The nuclear compromise approved by Prime Minister Narendra Modi and President Barack Obama is as much a financial liability for the Indian people as the 2008 civilian nuclear cooperation deal with the United States is a strategic millstone round the country’s neck, and contravenes the Civilian Nuclear Damage Liability Act 2010. First the Congress Party-led coalition regime and now the Bharatiya Janata Party dispensation at the centre, busily explored every possible avenue to circumvent the 2010 Act. The proposed solution, however, seems only to be a means to get a troublesome issue gumming up the bilateral ties off the table, and induce wary American companies, uncertain about their financial obligations but drawn, like moths to a flame, by the prospects of lucrative sales to risk supplying nuclear reactor technology to India.
The compromise was reached by forcing the Indian liability law into the straitjacket of the Convention on Supplementary Compensation, which channels all liability to the operator. Also, an “insurance pool” has been contrived with contributions totaling Rs 1,500 crores from the public sector General Insurance Corporation and other insurance companies and the Indian Exchequer to cover liability obligations. In short, the Modi-Obama solution ensures miniscule compensation in case of nuclear disasters potentially affecting hundreds of thousands of people in densely populated areas and billions of dollars in property damage by dumping all liability into the laps of the Indian taxpayer while zeroing out the financial responsibility of supplier companies selling untested, unproven, and unsafe nuclear reactors. Because no nuclear reactor has been installed in the US since the 1979 Three Mile Island mishap, India will become the testing ground for new American reactor technology and leverage to revive the US nuclear industry.
The 2010 Act, voted with the 1984 Bhopal gas tragedy in mind, was meant to prevent precisely such outcomes. But it has been undermined by creatively interpreting some of its provisions. Thus, Section 17(b) which talks of the operator’s “right of recourse” in case of “supply of equipment or material with patent or latent defects or sub-standard services”, which comprehensively shuts down all escape routes to technology suppliers, is viewed by MEA, as only another “normal element of a contract”. It further clarified that Section 17 renders the right of recourse a function of the operator’s whim in writing contracts with supplier firms and, if by some oversight it is included in the contract, leaves it to the operator to “exercise” it or not! Meaning, the sole Indian operator the public sector Nuclear Power Corporation of India Limited can, on its own, decide to absolve foreign companies of any responsibility for supplying flawed reactor designs and technology that could lead to accidents while transferring all liability to the Indian state and taxpayer. Likewise, compensation claims on supplier companies by individuals dissatisfied with the pittance given by the government, are disallowed. Next MEA torpedoed Section 46 of the 2010 Act by impugning India’s sovereign right to legislate measures, including in the future to retroactively affect contracts NPCIL signs with supplier firms voiding the latters’ immunity from liability. This is particularly galling considering India was targeted by US Congress’ retroactive legislation post-1974 nuclear test that stopped fuel supply to Tarapur reactors.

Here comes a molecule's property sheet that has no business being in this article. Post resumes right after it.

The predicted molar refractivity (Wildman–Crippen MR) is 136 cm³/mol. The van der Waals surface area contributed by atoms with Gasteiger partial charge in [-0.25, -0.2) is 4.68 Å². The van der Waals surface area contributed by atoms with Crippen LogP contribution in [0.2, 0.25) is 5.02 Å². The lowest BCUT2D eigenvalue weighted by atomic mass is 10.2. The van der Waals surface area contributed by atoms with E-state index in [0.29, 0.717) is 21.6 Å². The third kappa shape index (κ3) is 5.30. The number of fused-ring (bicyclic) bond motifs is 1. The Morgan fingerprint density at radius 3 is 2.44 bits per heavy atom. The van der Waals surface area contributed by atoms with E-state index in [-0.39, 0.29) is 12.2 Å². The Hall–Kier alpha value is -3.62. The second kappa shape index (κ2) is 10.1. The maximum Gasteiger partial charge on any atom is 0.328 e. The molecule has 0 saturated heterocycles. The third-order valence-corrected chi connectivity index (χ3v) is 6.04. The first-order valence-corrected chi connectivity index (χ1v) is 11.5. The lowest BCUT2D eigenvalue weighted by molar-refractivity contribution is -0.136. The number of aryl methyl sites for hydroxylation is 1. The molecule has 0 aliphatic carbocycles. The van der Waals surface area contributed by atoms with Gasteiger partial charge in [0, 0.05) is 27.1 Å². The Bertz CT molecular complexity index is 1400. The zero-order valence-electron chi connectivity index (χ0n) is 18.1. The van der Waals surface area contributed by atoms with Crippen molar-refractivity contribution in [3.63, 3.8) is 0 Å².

Imported enriched uranium nuclear reactors are the worst possible option from every angle. It will create a nuclear spares and fuel dependency, starve the indigenous natural uranium reactor program and the development of the follow-on breeder and thorium reactors per Bhabha’s three-stage 1955 plan to achieve energy self-sufficiency of funds because the exorbitantly-priced foreign reactors (at $6-$9 billion per 1,000MW plant) will corner all the monies, negate the possibility of exporting Indian-designed reactors to developing countries and earning revenue and, with the promised entry into the Nuclear Suppliers Group, tighten the nonproliferation noose. Meanwhile, the impossible target of 63,000 MW of nuclear energy by 2032 will, like Manmohan Singh’s “20,000 MW by 2020”, remain a mere slogan.
[Published in the Economic Times, February 10, 2015, at http://blogs.economictimes.indiatimes.com/et-commentary/n-compromise-a-liability-will-kill-local-reactor-programme/